What to do if I moved out of an apartment but didn’t do a walk-through and now the owner wants to overcharge me for damage that I did not do?

Last year I moved out of an apartment, cleaned and did all the normal duties before I moved out. After waiting on a time to do the check-out on the apartment I never received a time but instead I receive a bill of over $300 that I owe. I don’t not agree with the charges and I asked for pictures of both the damages and the fixed property, I didn’t receive either. I go to court to dispute the charges and I want to know if there is some type of law that protects me from being falsely charged for normal wear and tear and also since the walk-through was done without my knowledge?

Asked on May 29, 2012 under Real Estate Law, Kansas

Answers:

M.T.G., Member, New York Bar / FreeAdvice Contributing Attorney

Answered 8 years ago | Contributor

In the state of Kansas  a landlord is required to return the tenant's security deposit within 30 days after the tenant has "surrendered" the rental property to the landlord.  That means returning the keys and leaving the property.  The law can be found under Kansas Statutes Annotated §§ 58-2550 and 58-2548.   Now, did the landlord provide an itemized list of damage they claim you made? They must and if they do not comply with same you may sue for 1 1/2 times the security deposit in small claims court if the amount is less than $1,800.  You can fight the list once you see it.  Good luck.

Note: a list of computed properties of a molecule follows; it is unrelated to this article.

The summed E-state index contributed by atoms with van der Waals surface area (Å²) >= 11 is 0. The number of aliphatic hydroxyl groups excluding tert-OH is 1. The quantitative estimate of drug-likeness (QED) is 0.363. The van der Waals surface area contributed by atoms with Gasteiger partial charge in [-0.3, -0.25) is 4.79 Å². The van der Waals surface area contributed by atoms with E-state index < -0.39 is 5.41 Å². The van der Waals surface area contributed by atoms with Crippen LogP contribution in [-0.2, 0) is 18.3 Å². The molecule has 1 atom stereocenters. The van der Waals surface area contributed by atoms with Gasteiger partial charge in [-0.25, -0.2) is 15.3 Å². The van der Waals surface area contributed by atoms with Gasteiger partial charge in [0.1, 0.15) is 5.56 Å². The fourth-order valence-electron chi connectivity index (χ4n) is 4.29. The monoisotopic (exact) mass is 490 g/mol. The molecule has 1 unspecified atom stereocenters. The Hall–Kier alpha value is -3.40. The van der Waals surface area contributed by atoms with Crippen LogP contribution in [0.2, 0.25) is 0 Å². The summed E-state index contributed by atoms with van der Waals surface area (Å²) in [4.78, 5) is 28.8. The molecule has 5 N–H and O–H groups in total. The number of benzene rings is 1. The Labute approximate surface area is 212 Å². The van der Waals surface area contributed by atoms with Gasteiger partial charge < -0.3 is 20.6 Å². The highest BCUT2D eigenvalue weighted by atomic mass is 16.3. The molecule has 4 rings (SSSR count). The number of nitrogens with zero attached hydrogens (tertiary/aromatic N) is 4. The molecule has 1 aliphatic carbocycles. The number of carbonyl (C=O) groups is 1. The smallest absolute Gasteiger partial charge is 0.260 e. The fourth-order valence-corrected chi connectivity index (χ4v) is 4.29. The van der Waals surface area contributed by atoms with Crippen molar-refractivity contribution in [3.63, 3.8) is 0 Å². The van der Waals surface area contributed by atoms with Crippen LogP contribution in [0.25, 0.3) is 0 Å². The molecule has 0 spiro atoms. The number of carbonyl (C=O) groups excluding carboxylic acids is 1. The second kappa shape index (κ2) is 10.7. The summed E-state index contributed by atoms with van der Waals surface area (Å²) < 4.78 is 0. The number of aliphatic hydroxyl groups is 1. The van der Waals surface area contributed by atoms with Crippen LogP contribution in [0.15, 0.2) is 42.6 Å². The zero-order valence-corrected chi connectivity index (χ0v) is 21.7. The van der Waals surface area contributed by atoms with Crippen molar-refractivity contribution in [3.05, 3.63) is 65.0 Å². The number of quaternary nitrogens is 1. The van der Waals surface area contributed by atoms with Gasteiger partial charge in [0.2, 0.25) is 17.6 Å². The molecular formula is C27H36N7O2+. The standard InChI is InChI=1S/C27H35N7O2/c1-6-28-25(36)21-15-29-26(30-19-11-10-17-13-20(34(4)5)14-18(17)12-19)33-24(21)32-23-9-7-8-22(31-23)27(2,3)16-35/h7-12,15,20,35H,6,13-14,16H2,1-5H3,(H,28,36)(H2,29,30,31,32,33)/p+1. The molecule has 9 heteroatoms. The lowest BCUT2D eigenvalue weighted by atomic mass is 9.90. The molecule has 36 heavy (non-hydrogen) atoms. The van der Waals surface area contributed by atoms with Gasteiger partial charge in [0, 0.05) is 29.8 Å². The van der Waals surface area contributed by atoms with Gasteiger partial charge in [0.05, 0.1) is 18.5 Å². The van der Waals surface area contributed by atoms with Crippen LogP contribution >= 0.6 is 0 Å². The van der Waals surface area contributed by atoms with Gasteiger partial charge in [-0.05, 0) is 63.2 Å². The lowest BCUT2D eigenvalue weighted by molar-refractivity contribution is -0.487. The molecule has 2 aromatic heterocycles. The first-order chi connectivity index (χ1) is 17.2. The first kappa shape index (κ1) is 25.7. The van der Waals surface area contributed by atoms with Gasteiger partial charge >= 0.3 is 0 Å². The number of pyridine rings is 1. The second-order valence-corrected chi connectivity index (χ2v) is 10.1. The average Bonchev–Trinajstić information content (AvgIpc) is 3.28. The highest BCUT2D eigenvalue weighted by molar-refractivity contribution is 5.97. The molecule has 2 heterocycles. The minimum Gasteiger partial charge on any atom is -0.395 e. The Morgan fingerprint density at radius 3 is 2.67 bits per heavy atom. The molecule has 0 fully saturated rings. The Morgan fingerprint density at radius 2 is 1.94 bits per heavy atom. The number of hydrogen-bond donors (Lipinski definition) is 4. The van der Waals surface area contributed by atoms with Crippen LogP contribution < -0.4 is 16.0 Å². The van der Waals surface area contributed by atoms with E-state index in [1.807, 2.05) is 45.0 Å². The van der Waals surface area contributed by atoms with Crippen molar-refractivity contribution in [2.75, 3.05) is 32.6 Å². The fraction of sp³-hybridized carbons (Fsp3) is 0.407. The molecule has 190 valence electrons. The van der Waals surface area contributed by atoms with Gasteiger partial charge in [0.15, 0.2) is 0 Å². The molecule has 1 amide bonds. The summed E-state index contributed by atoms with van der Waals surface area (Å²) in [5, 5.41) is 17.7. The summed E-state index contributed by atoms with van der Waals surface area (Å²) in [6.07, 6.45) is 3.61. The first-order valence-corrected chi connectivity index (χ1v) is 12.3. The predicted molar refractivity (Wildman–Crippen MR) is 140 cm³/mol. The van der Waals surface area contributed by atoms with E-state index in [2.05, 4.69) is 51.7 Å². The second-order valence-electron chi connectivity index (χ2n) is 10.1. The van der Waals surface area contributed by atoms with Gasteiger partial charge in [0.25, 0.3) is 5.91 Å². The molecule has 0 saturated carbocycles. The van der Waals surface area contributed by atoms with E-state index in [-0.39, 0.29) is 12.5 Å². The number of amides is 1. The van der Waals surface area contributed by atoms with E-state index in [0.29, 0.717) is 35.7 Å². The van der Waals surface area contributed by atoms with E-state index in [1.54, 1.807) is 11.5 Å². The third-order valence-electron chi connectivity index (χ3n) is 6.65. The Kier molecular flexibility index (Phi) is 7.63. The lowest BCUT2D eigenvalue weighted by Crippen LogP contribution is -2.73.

IMPORTANT NOTICE: The Answer(s) provided above are for general information only. The attorney providing the answer was not serving as the attorney for the person submitting the question or in any attorney-client relationship with such person. Laws may vary from state to state, and sometimes change. Tiny variations in the facts, or a fact not set forth in a question, often can change a legal outcome or an attorney's conclusion. Although AttorneyPages.com has verified the attorney was admitted to practice law in at least one jurisdiction, he or she may not be authorized to practice law in the jurisdiction referred to in the question, nor is he or she necessarily experienced in the area of the law involved. Unlike the information in the Answer(s) above, upon which you should NOT rely, for personal advice you can rely upon we suggest you retain an attorney to represent you.